Besides being small, one-story structures on concrete slabs, Usonian homes also had kitchens incorporated into the living areas. They had open car ports rather than garages. In short, they eliminated ornamentation in favor of function. In the 1950’s as FLW got older he continued to explore the notion of affordable housing by expanding into Usonian Automatic homes which were – in short – Usonian style houses made of inexpensive concrete blocks. The three-inch-thick modular blocks could be assembled in a variety of ways and secured with steel rods and grout. Wright hoped that home buyers would save money by building their own Usonian Automatic houses. Unfortunately assemblage proved to be a bit more difficult than intended and most buyers ended up hiring pros to construct their homes.

Pope-Leighey House

Photo of the Pope-Leighey House in Falls Church, VA courtesy of Library of Congress.

While Usonian homes actually built was limited to just 47 and while the costs to build often exceeded Wrights own projections causing them to overshoot the middle-class, they had great influence on what we now know as ranch style homes (complete with open floor plans, flat roofs, and connections to nature through glass and natural materials) that have helped define the American suburb experience.

Even today a number of Wright’s Usonian houses are still lived in by the families of their original owners. A couple have recently come on to the real estate market commanding millions of dollars. While this price point may be a long shot from FLW’s initial intention of affordability they are a great testament to his design ability and commitment to homes for the masses.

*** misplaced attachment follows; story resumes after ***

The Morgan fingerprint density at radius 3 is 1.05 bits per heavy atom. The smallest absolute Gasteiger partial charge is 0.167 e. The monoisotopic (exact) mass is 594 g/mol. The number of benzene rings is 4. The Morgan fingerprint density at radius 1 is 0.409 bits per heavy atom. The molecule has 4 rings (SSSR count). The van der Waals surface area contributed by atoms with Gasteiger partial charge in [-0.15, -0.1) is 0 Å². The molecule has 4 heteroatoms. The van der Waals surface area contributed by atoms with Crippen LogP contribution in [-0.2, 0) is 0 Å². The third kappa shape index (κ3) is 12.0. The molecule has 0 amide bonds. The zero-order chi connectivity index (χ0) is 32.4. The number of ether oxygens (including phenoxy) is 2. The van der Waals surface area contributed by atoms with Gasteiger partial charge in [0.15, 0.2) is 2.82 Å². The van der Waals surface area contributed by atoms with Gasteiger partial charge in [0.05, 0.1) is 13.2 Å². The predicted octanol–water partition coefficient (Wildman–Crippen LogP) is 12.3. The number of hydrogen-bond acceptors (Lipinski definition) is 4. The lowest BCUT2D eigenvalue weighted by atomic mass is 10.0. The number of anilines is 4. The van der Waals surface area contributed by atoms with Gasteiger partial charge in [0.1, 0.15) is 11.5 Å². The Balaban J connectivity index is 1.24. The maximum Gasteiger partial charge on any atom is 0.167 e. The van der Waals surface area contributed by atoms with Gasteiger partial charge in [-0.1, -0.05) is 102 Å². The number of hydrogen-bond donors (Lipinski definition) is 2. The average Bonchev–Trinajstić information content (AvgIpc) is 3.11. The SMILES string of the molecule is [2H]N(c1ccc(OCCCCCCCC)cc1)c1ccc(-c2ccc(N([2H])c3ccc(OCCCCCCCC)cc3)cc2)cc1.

The Pope-Leighey house in Woodlawn, Virginia as photographed by Rebecca Robertson.

The Pope-Leighey house in Woodlawn, Virginia as photographed by Rebecca Robertson.

By Andrew M. Odom for the [Tiny House Blog]

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JC Bayer - July 24, 2014 Reply

I happen to like the term “Usonia” but practically never see it anywhere.

Gabriel Craft - July 24, 2014 Reply

Very nice article Andrew. Thoroughly enjoyed it.

    Andrew M. Odom - July 24, 2014 Reply

    Thank you so much Gabriel.

      Joyce - December 31, 2014 Reply

      To Andrew Odom: You obviously enjoy writing about the history of different types of homes. I was wondering if you have looked into the history of yurts, geodesic and cubes and their relationship to each other. The tiny house family have featured cubes and honey-comb designs and I know the yurt looks like a spin off the tent or tee-pee. There is something about that circular interior that helps to tie things together and distribute the heat/cold air more efficiently.
      Joyce

Clark - July 24, 2014 Reply

Fantastic piece on FLW’s Usonian concept. Many years ago, while visiting Taliesen West, I was fortunate to have as my tour guide a woman whose parents were architects under FLW and who had grown up in a Usonian design. It was the first time I had heard the term and the concept blew me away.

Not to undermine the small efficient living pioneered by early native people, but FLW was masterful in encapsulating all that we have come to celebrate about tiny living. And did so with amazing style and integration with natural surrounds. Of course, as you pointed out, the concept was not without its issues, but isn’t that often the cost of first generation stuff? It is incumbent on future generations to embrace and refine.